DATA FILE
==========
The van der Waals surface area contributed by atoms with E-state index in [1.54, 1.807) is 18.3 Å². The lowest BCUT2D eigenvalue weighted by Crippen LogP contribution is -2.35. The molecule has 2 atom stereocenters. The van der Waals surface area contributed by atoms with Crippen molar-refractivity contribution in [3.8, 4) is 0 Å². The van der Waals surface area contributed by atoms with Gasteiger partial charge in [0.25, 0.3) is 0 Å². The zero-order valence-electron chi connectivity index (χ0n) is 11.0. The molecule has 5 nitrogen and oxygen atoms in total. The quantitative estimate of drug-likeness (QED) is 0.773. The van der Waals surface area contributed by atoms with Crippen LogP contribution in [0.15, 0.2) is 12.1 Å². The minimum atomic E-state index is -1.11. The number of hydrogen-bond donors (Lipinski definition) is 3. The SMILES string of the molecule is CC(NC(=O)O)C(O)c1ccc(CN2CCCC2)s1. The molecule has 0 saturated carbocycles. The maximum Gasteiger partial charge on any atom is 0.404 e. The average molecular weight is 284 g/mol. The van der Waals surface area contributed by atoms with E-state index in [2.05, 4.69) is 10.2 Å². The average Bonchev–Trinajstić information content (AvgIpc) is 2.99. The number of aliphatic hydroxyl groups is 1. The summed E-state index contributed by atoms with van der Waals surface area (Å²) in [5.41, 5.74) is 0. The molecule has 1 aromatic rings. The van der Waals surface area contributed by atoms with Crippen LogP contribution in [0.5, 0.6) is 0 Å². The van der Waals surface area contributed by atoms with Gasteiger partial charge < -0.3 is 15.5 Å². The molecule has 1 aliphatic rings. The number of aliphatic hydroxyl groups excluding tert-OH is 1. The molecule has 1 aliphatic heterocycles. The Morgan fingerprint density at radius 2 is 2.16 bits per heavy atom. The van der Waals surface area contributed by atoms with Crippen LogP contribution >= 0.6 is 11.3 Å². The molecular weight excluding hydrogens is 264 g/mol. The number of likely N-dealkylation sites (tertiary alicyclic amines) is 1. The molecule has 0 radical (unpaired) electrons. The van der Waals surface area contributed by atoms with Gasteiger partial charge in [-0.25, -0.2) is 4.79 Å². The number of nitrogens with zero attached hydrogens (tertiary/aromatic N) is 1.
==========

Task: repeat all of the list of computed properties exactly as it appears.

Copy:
The van der Waals surface area contributed by atoms with E-state index in [1.54, 1.807) is 18.3 Å². The lowest BCUT2D eigenvalue weighted by Crippen LogP contribution is -2.35. The molecule has 2 atom stereocenters. The van der Waals surface area contributed by atoms with Crippen molar-refractivity contribution in [3.8, 4) is 0 Å². The van der Waals surface area contributed by atoms with Gasteiger partial charge in [0.25, 0.3) is 0 Å². The zero-order valence-electron chi connectivity index (χ0n) is 11.0. The molecule has 5 nitrogen and oxygen atoms in total. The quantitative estimate of drug-likeness (QED) is 0.773. The van der Waals surface area contributed by atoms with Crippen LogP contribution in [0.15, 0.2) is 12.1 Å². The minimum atomic E-state index is -1.11. The number of hydrogen-bond donors (Lipinski definition) is 3. The SMILES string of the molecule is CC(NC(=O)O)C(O)c1ccc(CN2CCCC2)s1. The molecule has 0 saturated carbocycles. The maximum Gasteiger partial charge on any atom is 0.404 e. The average molecular weight is 284 g/mol. The van der Waals surface area contributed by atoms with E-state index in [2.05, 4.69) is 10.2 Å². The average Bonchev–Trinajstić information content (AvgIpc) is 2.99. The number of aliphatic hydroxyl groups is 1. The summed E-state index contributed by atoms with van der Waals surface area (Å²) in [5.41, 5.74) is 0. The molecule has 1 aromatic rings. The van der Waals surface area contributed by atoms with Crippen LogP contribution in [0.5, 0.6) is 0 Å². The van der Waals surface area contributed by atoms with Gasteiger partial charge < -0.3 is 15.5 Å². The molecule has 1 aliphatic rings. The number of aliphatic hydroxyl groups excluding tert-OH is 1. The molecule has 1 aliphatic heterocycles. The Morgan fingerprint density at radius 2 is 2.16 bits per heavy atom. The van der Waals surface area contributed by atoms with Crippen LogP contribution >= 0.6 is 11.3 Å². The molecular weight excluding hydrogens is 264 g/mol. The number of likely N-dealkylation sites (tertiary alicyclic amines) is 1. The molecule has 0 radical (unpaired) electrons. The van der Waals surface area contributed by atoms with Gasteiger partial charge in [-0.25, -0.2) is 4.79 Å². The number of nitrogens with zero attached hydrogens (tertiary/aromatic N) is 1.